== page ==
On the Border: U.S. Brings Mexican Corruptocrat to Trial. A Mexican governor charged in a string of multi-million dollar border bribery, racketeering and money-laundering schemes faces U.S. justice this week – represented by a court-appointed attorney. Tomas Yarrington Ruvalcaba, former fugitive governor of the border state of Tamaulipas, was captured in Italy and extradited to the United States this month.
Tomas Yarrington Ruvalcaba, former fugitive governor of the border state of Tamaulipas, was captured in Italy and extradited to the United States this month. A sweeping federal indictment accuses him of stashing more than $7 million in U.S. accounts. On Monday in Brownsville, Yarrington told federal Magistrate Judge Ronald Morgan he is penniless.
In an ironic twist, the disgraced governor, who presided over a notorious corridor for illegal border crossing, was carrying a faked visa when he was picked up in Florence. Agents from Homeland Security Investigations and U.S. Immigration and Customs Enforcement brought Yarrington in.
With American taxpayers footing the cost of his defense, Yarrington faces a lifetime in prison. Multiple racketeering and money-laundering charges each carry sentences of up to 20 years, while conspiracy to commit bank fraud nets as much as 30 years. Drug conspiracy charges bring a minimum 10-year term.
Such criminal enterprises make our southern border dangerous and dysfunctional. Mexican businesses fail, or never open, because they cannot or will not meet government officials’ extortion demands. This reduces job opportunities, pushing desperate Mexicans to enter the United States any way they can.
Endemic corruption in Mexico is a major contributing factor to illegal immigration. Weak border-security policies in the U.S. exacerbate the problem, as Washington’s long-term tolerance for illegal immigration enables the corruption to persist.
If Yarrington, 61, finishes out his days in Club Fed, justice may be luxuriously served. The disgraced governor fought extradition to his homeland, citing political persecution there. The Italian courts, noting chronic human-rights violations in Mexican prisons, punched his ticket to the U.S.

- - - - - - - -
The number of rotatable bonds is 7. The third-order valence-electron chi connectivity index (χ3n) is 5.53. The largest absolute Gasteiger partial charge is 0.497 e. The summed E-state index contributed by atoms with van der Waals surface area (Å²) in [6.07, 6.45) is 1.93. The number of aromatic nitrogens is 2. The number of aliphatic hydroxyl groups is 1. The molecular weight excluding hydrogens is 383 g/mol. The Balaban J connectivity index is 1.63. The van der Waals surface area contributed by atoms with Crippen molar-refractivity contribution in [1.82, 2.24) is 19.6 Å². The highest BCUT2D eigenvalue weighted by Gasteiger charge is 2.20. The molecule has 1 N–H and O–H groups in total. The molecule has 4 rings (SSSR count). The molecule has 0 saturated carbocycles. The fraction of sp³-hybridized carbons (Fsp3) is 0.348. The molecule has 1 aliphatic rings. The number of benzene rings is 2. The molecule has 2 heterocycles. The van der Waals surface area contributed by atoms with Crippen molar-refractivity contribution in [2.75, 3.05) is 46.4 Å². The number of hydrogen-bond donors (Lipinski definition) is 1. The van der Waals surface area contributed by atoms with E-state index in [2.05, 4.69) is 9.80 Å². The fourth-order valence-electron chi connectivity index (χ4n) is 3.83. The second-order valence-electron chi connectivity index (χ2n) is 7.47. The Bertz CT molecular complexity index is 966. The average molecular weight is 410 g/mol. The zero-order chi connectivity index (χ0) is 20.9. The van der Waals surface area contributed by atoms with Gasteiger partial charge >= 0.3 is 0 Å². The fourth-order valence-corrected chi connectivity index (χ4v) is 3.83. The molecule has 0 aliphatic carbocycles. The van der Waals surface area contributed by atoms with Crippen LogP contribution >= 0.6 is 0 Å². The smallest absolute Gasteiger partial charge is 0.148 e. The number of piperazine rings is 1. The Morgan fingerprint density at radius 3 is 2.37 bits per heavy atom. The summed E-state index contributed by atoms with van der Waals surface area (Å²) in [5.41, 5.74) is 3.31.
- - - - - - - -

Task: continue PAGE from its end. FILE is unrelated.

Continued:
Yarrington was mayor of the border town of Matamoros from 1993 to 1995. From 1999 to 2004 he was governor of Tamaulipas. Both are hotbeds for drug-running and criminal gang activity that includes human smuggling. Despite reports that he was living in Mexico, Yarrington remained a fugitive after his 2012 indictment.
Tamaulipas’s current governor, Francisco García Cabeza de Vaca, cited Yarrington’s impending trial as evidence of his state’s “unwavering commitment to continue fighting corruption.” Pardon our skepticism, but Yarrington’s tenure in office – and years on the lam – indicates otherwise.
Corrupt government officials are no better than drug thugs like Joaquin Archivaldo “El Chapo” Guzman Loera. In fact, these corruptocrats facilitate and profit from the criminal activities that fuel the ongoing border crisis.
As such, any assets seized from Yarrington should be directed to building the wall, as proposed in the El Chapo Act, legislation sponsored by Sen. Ted Cruz, R-Texas, pending in Congress.
Indian Tribe Has Reservation About Border Control
So much for white privilege. Or secure borders for all. An Indian tribe situated along one of the most dangerous sections of the Mexican border is blocking U.S. Border Patrol officers and National Guard troops from entering its land, giving continued cover to smugglers.
“They told us they don’t want white man on their land,” a Border Patrol official told Judicial Watch this month.
The Tohono O’odham reservation in Arizona’s Sonoran Desert lies within a designated High Intensity Drug Trafficking Area (HIDTA), a hotbed of production, manufacturing, importation and distribution of illegal drugs. The reservation is a primary transshipment zone for methamphetamines, cocaine, heroin and marijuana, according to congressional testimony from the U.S. Drug Enforcement Agency.
Nearly six years after the DEA warning, Tohono O’odham property remains open for business, with 75 miles of unprotected badlands along the Mexican border.
The tribe says nine communities on its 2.8-million-acre reservation are in Mexico. “In fact, the U.S.-Mexico border has become an artificial barrier to the freedom of the Tohono O’odham,” the tribe argues.
“Freedom” that waves contraband and unknown hordes of illegal aliens across the border isn’t much to brag about. Tribal members are complicit in criminal narcotics enterprises, with hundreds convicted (in federal courts) of drug running for the Sinaloa Cartel.
Tohono O’odham says it spends $3 million annually on border security. But the wide-open drug corridor points to a lack of resources or a lack of will to conduct effective law enforcement.
It’s past time for Washington to push back.
Tohono O’odham gets millions of dollars in federal funds each year, including “noncompetitive” grants from the U.S. Department of Housing and Urban Development. Congress should put a hold on those payouts until the U.S. Border Patrol is permitted to do the job that the tribal police cannot or will not do.
These two articles were authored by Kenric Ward, a freelance journalist based in San Antonio. Ward is a veteran journalist whose work has appeared at Fox News, Houston Chronicle, Washington Times, Washington Examiner, TownHall, Roll Call, and Human Events. An editor and reporter at three Pulitzer Prize-winning newspapers, Ward was Virginia bureau chief for Watchdog.org before relocating to Texas.